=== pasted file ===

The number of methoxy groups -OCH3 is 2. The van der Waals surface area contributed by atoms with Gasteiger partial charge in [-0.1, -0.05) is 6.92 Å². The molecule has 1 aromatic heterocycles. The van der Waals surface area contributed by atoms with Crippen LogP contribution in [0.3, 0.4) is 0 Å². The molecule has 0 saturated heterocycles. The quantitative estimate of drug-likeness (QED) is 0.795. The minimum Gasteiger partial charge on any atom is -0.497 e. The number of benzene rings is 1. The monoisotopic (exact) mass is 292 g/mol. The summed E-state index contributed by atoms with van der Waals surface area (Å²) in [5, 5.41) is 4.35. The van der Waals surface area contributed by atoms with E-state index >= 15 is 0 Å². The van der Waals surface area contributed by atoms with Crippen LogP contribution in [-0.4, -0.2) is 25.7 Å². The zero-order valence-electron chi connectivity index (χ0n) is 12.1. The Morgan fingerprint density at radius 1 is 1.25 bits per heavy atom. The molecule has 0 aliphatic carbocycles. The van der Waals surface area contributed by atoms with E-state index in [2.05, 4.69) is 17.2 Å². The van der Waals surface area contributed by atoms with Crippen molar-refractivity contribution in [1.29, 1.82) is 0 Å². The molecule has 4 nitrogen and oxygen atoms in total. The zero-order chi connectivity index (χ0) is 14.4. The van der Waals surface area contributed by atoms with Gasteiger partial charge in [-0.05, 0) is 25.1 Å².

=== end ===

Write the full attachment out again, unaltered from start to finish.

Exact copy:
The number of methoxy groups -OCH3 is 2. The van der Waals surface area contributed by atoms with Gasteiger partial charge in [-0.1, -0.05) is 6.92 Å². The molecule has 1 aromatic heterocycles. The van der Waals surface area contributed by atoms with Crippen LogP contribution in [0.3, 0.4) is 0 Å². The molecule has 0 saturated heterocycles. The quantitative estimate of drug-likeness (QED) is 0.795. The minimum Gasteiger partial charge on any atom is -0.497 e. The number of benzene rings is 1. The monoisotopic (exact) mass is 292 g/mol. The summed E-state index contributed by atoms with van der Waals surface area (Å²) in [5, 5.41) is 4.35. The van der Waals surface area contributed by atoms with E-state index >= 15 is 0 Å². The van der Waals surface area contributed by atoms with Crippen LogP contribution in [-0.4, -0.2) is 25.7 Å². The zero-order valence-electron chi connectivity index (χ0n) is 12.1. The Morgan fingerprint density at radius 1 is 1.25 bits per heavy atom. The molecule has 0 aliphatic carbocycles. The van der Waals surface area contributed by atoms with E-state index in [2.05, 4.69) is 17.2 Å². The van der Waals surface area contributed by atoms with Crippen molar-refractivity contribution in [1.29, 1.82) is 0 Å². The molecule has 4 nitrogen and oxygen atoms in total. The zero-order chi connectivity index (χ0) is 14.4. The van der Waals surface area contributed by atoms with Gasteiger partial charge in [-0.05, 0) is 25.1 Å².